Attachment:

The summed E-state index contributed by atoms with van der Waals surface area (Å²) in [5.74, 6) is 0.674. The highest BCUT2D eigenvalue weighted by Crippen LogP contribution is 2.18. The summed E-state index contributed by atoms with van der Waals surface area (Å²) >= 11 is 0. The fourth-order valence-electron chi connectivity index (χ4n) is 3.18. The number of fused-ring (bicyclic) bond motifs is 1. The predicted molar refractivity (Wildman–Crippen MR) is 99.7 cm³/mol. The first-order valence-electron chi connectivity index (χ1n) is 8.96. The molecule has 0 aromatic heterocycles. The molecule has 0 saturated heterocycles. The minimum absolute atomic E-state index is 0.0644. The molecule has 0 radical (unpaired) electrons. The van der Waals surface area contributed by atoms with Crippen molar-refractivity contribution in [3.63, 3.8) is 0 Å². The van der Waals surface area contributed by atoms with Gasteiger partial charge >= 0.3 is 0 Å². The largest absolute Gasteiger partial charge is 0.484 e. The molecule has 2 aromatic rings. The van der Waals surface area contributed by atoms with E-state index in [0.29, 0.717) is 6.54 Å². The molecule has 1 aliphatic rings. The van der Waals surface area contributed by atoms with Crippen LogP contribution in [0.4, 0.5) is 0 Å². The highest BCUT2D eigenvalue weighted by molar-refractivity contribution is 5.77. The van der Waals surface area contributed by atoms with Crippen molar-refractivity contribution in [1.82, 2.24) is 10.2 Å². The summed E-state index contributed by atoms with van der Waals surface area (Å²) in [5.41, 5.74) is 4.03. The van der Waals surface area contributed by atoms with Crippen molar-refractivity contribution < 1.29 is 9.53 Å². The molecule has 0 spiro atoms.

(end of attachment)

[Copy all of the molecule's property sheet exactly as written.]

The summed E-state index contributed by atoms with van der Waals surface area (Å²) in [5.74, 6) is 0.674. The highest BCUT2D eigenvalue weighted by Crippen LogP contribution is 2.18. The summed E-state index contributed by atoms with van der Waals surface area (Å²) >= 11 is 0. The fourth-order valence-electron chi connectivity index (χ4n) is 3.18. The number of fused-ring (bicyclic) bond motifs is 1. The predicted molar refractivity (Wildman–Crippen MR) is 99.7 cm³/mol. The first-order valence-electron chi connectivity index (χ1n) is 8.96. The molecule has 0 aromatic heterocycles. The molecule has 0 saturated heterocycles. The minimum absolute atomic E-state index is 0.0644. The molecule has 0 radical (unpaired) electrons. The van der Waals surface area contributed by atoms with Crippen molar-refractivity contribution in [3.63, 3.8) is 0 Å². The van der Waals surface area contributed by atoms with Gasteiger partial charge >= 0.3 is 0 Å². The largest absolute Gasteiger partial charge is 0.484 e. The molecule has 2 aromatic rings. The van der Waals surface area contributed by atoms with E-state index in [0.29, 0.717) is 6.54 Å². The molecule has 1 aliphatic rings. The van der Waals surface area contributed by atoms with Crippen LogP contribution in [0.4, 0.5) is 0 Å². The highest BCUT2D eigenvalue weighted by molar-refractivity contribution is 5.77. The van der Waals surface area contributed by atoms with Crippen molar-refractivity contribution in [1.82, 2.24) is 10.2 Å². The summed E-state index contributed by atoms with van der Waals surface area (Å²) in [5.41, 5.74) is 4.03. The van der Waals surface area contributed by atoms with Crippen molar-refractivity contribution < 1.29 is 9.53 Å². The molecule has 0 spiro atoms.